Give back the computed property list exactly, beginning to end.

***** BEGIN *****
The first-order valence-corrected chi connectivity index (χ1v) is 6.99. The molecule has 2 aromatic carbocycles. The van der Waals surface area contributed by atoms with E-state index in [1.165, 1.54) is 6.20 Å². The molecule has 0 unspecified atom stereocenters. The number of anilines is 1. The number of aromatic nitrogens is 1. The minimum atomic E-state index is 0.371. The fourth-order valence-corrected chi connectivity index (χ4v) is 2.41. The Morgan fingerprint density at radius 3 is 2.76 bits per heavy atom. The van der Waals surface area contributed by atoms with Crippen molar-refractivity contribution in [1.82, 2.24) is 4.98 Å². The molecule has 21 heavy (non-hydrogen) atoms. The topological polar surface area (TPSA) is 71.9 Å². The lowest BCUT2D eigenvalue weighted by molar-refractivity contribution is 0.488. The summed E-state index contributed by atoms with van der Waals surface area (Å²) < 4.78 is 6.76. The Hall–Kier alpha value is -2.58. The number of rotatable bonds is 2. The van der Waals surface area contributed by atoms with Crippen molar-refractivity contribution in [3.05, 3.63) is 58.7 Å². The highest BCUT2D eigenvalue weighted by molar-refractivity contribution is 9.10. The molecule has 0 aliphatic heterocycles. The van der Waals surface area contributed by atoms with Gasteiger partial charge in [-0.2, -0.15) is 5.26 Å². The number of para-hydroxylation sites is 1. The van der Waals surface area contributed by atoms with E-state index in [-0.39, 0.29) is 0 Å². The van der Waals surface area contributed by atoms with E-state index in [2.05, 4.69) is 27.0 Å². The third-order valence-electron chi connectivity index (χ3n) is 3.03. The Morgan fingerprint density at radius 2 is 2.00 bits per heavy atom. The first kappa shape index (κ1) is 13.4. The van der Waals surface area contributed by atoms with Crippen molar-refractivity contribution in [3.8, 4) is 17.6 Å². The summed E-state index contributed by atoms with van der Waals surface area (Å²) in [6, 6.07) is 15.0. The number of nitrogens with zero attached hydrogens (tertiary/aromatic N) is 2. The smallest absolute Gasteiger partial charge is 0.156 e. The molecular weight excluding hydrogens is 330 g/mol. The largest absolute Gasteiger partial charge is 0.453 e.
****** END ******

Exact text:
The first-order valence-corrected chi connectivity index (χ1v) is 6.99. The molecule has 2 aromatic carbocycles. The van der Waals surface area contributed by atoms with E-state index in [1.165, 1.54) is 6.20 Å². The molecule has 0 unspecified atom stereocenters. The number of anilines is 1. The number of aromatic nitrogens is 1. The minimum atomic E-state index is 0.371. The fourth-order valence-corrected chi connectivity index (χ4v) is 2.41. The Morgan fingerprint density at radius 3 is 2.76 bits per heavy atom. The van der Waals surface area contributed by atoms with Crippen molar-refractivity contribution in [1.82, 2.24) is 4.98 Å². The molecule has 21 heavy (non-hydrogen) atoms. The topological polar surface area (TPSA) is 71.9 Å². The lowest BCUT2D eigenvalue weighted by molar-refractivity contribution is 0.488. The summed E-state index contributed by atoms with van der Waals surface area (Å²) < 4.78 is 6.76. The Hall–Kier alpha value is -2.58. The number of rotatable bonds is 2. The van der Waals surface area contributed by atoms with Crippen molar-refractivity contribution in [3.05, 3.63) is 58.7 Å². The highest BCUT2D eigenvalue weighted by molar-refractivity contribution is 9.10. The molecule has 0 aliphatic heterocycles. The van der Waals surface area contributed by atoms with Gasteiger partial charge in [-0.2, -0.15) is 5.26 Å². The number of para-hydroxylation sites is 1. The van der Waals surface area contributed by atoms with E-state index in [-0.39, 0.29) is 0 Å². The van der Waals surface area contributed by atoms with E-state index in [2.05, 4.69) is 27.0 Å². The third-order valence-electron chi connectivity index (χ3n) is 3.03. The Morgan fingerprint density at radius 2 is 2.00 bits per heavy atom. The first kappa shape index (κ1) is 13.4. The van der Waals surface area contributed by atoms with Crippen molar-refractivity contribution in [3.8, 4) is 17.6 Å². The summed E-state index contributed by atoms with van der Waals surface area (Å²) in [6, 6.07) is 15.0. The number of nitrogens with zero attached hydrogens (tertiary/aromatic N) is 2. The smallest absolute Gasteiger partial charge is 0.156 e. The molecular weight excluding hydrogens is 330 g/mol. The largest absolute Gasteiger partial charge is 0.453 e.